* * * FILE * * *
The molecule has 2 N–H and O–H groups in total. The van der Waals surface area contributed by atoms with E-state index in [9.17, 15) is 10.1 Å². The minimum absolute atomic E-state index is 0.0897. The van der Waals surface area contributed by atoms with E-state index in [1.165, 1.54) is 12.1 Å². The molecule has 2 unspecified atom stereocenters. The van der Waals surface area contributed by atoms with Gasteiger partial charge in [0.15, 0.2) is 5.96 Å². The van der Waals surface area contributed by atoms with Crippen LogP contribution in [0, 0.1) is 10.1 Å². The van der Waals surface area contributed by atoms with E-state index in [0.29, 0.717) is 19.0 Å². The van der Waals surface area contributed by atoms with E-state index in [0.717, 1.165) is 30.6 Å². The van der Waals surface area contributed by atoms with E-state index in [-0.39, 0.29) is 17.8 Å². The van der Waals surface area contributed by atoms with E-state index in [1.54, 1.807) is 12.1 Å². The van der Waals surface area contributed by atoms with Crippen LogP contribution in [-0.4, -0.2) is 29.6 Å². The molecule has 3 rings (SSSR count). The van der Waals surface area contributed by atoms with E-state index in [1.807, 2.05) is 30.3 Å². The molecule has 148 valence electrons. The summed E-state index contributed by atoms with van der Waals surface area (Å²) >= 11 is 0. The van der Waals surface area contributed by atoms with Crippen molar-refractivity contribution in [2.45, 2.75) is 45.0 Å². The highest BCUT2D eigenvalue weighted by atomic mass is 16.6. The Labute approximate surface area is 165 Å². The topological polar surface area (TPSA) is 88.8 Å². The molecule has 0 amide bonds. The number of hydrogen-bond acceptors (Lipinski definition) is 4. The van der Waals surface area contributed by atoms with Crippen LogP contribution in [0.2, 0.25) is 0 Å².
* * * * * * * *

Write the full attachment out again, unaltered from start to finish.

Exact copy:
The molecule has 2 N–H and O–H groups in total. The van der Waals surface area contributed by atoms with E-state index in [9.17, 15) is 10.1 Å². The minimum absolute atomic E-state index is 0.0897. The van der Waals surface area contributed by atoms with E-state index in [1.165, 1.54) is 12.1 Å². The molecule has 2 unspecified atom stereocenters. The van der Waals surface area contributed by atoms with Gasteiger partial charge in [0.15, 0.2) is 5.96 Å². The van der Waals surface area contributed by atoms with Crippen LogP contribution in [0, 0.1) is 10.1 Å². The van der Waals surface area contributed by atoms with E-state index in [0.29, 0.717) is 19.0 Å². The van der Waals surface area contributed by atoms with E-state index in [0.717, 1.165) is 30.6 Å². The van der Waals surface area contributed by atoms with E-state index in [-0.39, 0.29) is 17.8 Å². The van der Waals surface area contributed by atoms with E-state index in [1.54, 1.807) is 12.1 Å². The van der Waals surface area contributed by atoms with Crippen LogP contribution in [-0.4, -0.2) is 29.6 Å². The molecule has 3 rings (SSSR count). The van der Waals surface area contributed by atoms with E-state index in [1.807, 2.05) is 30.3 Å². The molecule has 148 valence electrons. The summed E-state index contributed by atoms with van der Waals surface area (Å²) >= 11 is 0. The van der Waals surface area contributed by atoms with Crippen molar-refractivity contribution in [2.45, 2.75) is 45.0 Å². The highest BCUT2D eigenvalue weighted by atomic mass is 16.6. The Labute approximate surface area is 165 Å². The topological polar surface area (TPSA) is 88.8 Å². The molecule has 0 amide bonds. The number of hydrogen-bond acceptors (Lipinski definition) is 4. The van der Waals surface area contributed by atoms with Crippen LogP contribution in [0.2, 0.25) is 0 Å².